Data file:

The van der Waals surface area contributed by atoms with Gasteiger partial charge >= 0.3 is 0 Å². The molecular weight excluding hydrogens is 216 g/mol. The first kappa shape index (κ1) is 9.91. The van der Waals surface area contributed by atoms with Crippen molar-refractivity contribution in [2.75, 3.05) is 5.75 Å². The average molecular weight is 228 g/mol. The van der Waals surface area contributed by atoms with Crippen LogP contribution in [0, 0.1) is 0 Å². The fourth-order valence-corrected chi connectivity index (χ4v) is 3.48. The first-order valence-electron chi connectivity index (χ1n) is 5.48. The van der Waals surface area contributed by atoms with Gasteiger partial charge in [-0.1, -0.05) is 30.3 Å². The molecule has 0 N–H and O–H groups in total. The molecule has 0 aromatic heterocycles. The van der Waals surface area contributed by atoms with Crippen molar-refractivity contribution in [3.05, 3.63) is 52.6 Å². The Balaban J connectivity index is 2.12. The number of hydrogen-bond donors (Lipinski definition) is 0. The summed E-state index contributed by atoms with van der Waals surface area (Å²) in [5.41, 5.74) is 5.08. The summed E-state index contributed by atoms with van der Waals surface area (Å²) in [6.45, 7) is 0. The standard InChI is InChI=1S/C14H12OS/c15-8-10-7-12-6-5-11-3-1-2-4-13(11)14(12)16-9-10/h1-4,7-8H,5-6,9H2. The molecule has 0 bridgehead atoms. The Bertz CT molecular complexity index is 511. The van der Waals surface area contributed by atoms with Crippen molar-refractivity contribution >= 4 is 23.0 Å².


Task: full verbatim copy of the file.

The van der Waals surface area contributed by atoms with Gasteiger partial charge >= 0.3 is 0 Å². The molecular weight excluding hydrogens is 216 g/mol. The first kappa shape index (κ1) is 9.91. The van der Waals surface area contributed by atoms with Crippen molar-refractivity contribution in [2.75, 3.05) is 5.75 Å². The average molecular weight is 228 g/mol. The van der Waals surface area contributed by atoms with Crippen LogP contribution in [0, 0.1) is 0 Å². The fourth-order valence-corrected chi connectivity index (χ4v) is 3.48. The first-order valence-electron chi connectivity index (χ1n) is 5.48. The van der Waals surface area contributed by atoms with Gasteiger partial charge in [-0.1, -0.05) is 30.3 Å². The molecule has 0 N–H and O–H groups in total. The molecule has 0 aromatic heterocycles. The van der Waals surface area contributed by atoms with Crippen molar-refractivity contribution in [3.05, 3.63) is 52.6 Å². The Balaban J connectivity index is 2.12. The number of hydrogen-bond donors (Lipinski definition) is 0. The summed E-state index contributed by atoms with van der Waals surface area (Å²) in [5.41, 5.74) is 5.08. The summed E-state index contributed by atoms with van der Waals surface area (Å²) in [6.45, 7) is 0. The standard InChI is InChI=1S/C14H12OS/c15-8-10-7-12-6-5-11-3-1-2-4-13(11)14(12)16-9-10/h1-4,7-8H,5-6,9H2. The molecule has 0 bridgehead atoms. The Bertz CT molecular complexity index is 511. The van der Waals surface area contributed by atoms with Crippen molar-refractivity contribution >= 4 is 23.0 Å².